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Symptomatic relief remains out of reach for many who suffer chronic pruritis. Without drugs specifically approved to treat chronic itch, providers and patients rely on therapies with limited efficacy. Here’s an update of two important clinical trials.
For patients with atopic dermatitis, psoriasis and kidney disease, pruritis flares can manifest to the point of becoming a second chronic condition. It can become debilitating leading to sleeplessness, anxiety, depression and low quality of life. And while there are currently no FDA-approved treatments for chronic pruritis, there are a number of clinical trials underway that show promise.
In April, Menlo Therapeutics announced the results of a phase two trial of serlopitant for adolescents and adults with atopic dermatitis who develop chronic pruritis. While the study of adolescents and adults did not meet its primary or key secondary efficacy endpoints with no statistically significant improvements among the treated and placebo groups, the treated group did show some improvement as compared to placebo.
The study, called ATOMIK, MTI-103, was a multi-center, randomized, placebo-controlled phase two clinical trial conducted at 52 sites in the United States. It included 484 patients who were 13 years old or older with a history of “atopic dermatitis pruritus” for at least six weeks that progressively worsened (WI-NRS score ≥ 6). Patients were randomized into one of three treatment arms: once-daily doses of placebo, 1 mg or 5 mg serlopitant.
In an earlier version of this study that was presented at the European Academy of Dermatology and Venereology Congress in September 2017 and published in May in the Journal of the American Academy of Dermatology (JAAD), researchers reported significant differences in pruritis scores as early as week three, with the largest reduction in pruritus scores among patients taking the once-daily 1 mg or 5 mg dose of serlopitant.
The study included 222 patients from 25 centers. In this study, 55 patients were randomized to placebo; 57 received .25 mg serlopitant; 56 received 1 mg of the drug daily; and 54 received 5 mg serlopitant daily.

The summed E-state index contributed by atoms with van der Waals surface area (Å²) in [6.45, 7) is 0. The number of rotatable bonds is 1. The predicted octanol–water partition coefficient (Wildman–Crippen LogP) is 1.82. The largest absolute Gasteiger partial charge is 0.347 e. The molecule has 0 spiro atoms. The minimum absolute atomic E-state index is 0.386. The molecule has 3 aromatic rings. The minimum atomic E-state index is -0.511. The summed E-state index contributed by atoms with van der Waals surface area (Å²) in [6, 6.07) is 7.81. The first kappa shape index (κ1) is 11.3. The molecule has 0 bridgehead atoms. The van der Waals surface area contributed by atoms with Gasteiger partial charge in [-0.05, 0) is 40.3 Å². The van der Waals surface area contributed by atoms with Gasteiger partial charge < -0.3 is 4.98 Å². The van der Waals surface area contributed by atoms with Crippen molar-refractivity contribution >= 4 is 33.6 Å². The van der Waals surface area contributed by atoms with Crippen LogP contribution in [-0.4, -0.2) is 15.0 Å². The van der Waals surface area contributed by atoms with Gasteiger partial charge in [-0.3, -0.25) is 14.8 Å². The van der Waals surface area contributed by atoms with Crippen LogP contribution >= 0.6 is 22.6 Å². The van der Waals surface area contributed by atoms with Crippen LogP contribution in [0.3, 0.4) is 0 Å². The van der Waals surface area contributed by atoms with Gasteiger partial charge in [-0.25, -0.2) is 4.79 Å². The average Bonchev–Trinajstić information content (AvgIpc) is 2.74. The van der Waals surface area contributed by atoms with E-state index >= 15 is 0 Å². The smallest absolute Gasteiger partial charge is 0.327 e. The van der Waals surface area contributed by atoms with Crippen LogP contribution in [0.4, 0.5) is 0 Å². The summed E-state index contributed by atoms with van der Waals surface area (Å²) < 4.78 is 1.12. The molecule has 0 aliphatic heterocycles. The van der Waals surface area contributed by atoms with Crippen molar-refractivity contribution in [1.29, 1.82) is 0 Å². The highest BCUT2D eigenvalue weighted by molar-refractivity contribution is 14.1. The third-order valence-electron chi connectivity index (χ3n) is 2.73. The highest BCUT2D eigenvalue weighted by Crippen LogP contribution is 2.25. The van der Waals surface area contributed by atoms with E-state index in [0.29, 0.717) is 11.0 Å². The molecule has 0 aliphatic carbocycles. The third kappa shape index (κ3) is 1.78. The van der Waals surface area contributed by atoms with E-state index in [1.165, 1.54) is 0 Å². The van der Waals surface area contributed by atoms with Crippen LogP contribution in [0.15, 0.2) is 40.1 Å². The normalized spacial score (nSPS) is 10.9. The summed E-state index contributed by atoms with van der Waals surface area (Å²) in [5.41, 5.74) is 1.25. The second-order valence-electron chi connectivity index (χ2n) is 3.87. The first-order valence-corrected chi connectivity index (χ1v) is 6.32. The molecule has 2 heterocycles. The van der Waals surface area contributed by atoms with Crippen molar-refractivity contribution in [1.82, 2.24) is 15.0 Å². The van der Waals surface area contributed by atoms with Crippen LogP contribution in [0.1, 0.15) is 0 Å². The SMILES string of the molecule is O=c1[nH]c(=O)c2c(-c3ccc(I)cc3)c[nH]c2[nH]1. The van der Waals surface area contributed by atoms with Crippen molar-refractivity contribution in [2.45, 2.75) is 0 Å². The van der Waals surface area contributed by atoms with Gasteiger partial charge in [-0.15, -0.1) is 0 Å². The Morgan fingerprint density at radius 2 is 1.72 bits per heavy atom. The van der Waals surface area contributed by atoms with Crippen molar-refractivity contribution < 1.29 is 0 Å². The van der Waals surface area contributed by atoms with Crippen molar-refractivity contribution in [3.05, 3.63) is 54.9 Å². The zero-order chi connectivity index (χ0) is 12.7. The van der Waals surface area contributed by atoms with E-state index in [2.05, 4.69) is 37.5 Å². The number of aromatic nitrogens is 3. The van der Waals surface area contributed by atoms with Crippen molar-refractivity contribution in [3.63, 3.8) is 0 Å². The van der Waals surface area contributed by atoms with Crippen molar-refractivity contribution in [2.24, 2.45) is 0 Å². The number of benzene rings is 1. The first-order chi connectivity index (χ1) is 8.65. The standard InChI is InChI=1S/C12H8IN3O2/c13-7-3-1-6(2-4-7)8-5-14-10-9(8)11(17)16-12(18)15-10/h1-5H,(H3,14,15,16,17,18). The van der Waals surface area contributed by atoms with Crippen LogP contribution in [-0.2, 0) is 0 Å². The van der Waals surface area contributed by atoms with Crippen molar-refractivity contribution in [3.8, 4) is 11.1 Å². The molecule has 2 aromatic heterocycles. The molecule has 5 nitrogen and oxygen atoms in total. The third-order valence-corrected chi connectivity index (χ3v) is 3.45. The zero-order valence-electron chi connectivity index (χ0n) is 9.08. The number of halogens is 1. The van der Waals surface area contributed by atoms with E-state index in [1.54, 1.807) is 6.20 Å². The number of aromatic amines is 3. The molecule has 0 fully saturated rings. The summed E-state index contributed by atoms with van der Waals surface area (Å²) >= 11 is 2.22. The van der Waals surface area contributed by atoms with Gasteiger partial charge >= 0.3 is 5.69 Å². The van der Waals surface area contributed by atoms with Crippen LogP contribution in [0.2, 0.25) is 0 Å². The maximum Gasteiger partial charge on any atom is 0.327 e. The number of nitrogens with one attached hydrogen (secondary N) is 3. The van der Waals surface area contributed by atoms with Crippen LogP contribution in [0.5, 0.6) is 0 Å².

At six weeks, researchers reported that patients were sleeping better with insomnia decreasing by 50 percent among groups receiving either 1 mg or 5 mg. In a subgroup analysis of subjects with a history of atopic diathesis, there was a greater reduction in itch than placebo at weeks 1 through 6 and at week 10. Patients receiving 5 mg dose at weeks 4, 5 and 6 experienced better results.
In terms of safety profile, serlopitant performed well in both studies with the most common treatment-linked adverse events being somnolence and diarrhea.
Researchers continue to search for viable treatments for pruritis. They have identified the substance P/neurokinin 1 receptor (NK1R) pathway as key in the development of histamine-independent pruritus. Anecdotally, antagonism of this pathway reduces chronic pruritus.
“There is a significant unmet need for safe, effective treatment for chronic pruritus,” the authors wrote in JAAD.
Menlo Therapeutics funded both studies.
"Menlo Therapeutics Announces Results from a Phase 2 Trial of Serlopitant for Pruritus Associated with Atopic Dermatitis," April 8, 2018, Menlo Therapeutics news release.
Yosipovitch G, StÃ¤nder S, Kerby MB, Larrick JW, Perlman AJ, Schnipper EF, Zhang X, Tang JY, Luger T, Steinhoff M. “Serlopitant for the treatment of chronic pruritus: Results of a randomized, multicenter, placebo-controlled phase 2 clinical trial.” J Am Acad Dermatol. 2018 May;78(5):882-891.e10. DOI: 10.1016/j.jaad.2018.02.030.
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